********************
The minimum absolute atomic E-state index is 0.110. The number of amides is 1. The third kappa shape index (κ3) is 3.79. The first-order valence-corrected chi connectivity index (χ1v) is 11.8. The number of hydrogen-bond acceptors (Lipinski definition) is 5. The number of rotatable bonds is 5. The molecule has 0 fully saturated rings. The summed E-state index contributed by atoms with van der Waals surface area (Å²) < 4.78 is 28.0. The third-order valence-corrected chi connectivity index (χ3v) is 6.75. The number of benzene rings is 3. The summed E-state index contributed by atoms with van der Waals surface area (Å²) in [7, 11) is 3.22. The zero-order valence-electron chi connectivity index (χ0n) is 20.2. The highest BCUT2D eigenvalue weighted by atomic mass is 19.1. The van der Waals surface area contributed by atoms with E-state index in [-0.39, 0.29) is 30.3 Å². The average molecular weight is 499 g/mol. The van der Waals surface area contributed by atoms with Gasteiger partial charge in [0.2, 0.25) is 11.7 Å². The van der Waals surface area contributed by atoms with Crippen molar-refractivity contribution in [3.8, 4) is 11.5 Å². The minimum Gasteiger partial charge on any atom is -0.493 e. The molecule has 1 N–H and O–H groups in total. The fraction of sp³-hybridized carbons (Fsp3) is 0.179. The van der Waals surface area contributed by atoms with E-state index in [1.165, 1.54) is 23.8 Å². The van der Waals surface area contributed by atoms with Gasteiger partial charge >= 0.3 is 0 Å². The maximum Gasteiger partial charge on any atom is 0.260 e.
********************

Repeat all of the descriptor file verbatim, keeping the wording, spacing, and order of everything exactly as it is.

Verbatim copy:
The minimum absolute atomic E-state index is 0.110. The number of amides is 1. The third kappa shape index (κ3) is 3.79. The first-order valence-corrected chi connectivity index (χ1v) is 11.8. The number of hydrogen-bond acceptors (Lipinski definition) is 5. The number of rotatable bonds is 5. The molecule has 0 fully saturated rings. The summed E-state index contributed by atoms with van der Waals surface area (Å²) < 4.78 is 28.0. The third-order valence-corrected chi connectivity index (χ3v) is 6.75. The number of benzene rings is 3. The summed E-state index contributed by atoms with van der Waals surface area (Å²) in [7, 11) is 3.22. The zero-order valence-electron chi connectivity index (χ0n) is 20.2. The highest BCUT2D eigenvalue weighted by atomic mass is 19.1. The van der Waals surface area contributed by atoms with E-state index in [-0.39, 0.29) is 30.3 Å². The average molecular weight is 499 g/mol. The van der Waals surface area contributed by atoms with Gasteiger partial charge in [0.2, 0.25) is 11.7 Å². The van der Waals surface area contributed by atoms with Crippen molar-refractivity contribution in [3.8, 4) is 11.5 Å². The minimum Gasteiger partial charge on any atom is -0.493 e. The molecule has 1 N–H and O–H groups in total. The fraction of sp³-hybridized carbons (Fsp3) is 0.179. The van der Waals surface area contributed by atoms with E-state index in [1.165, 1.54) is 23.8 Å². The van der Waals surface area contributed by atoms with Gasteiger partial charge >= 0.3 is 0 Å². The maximum Gasteiger partial charge on any atom is 0.260 e.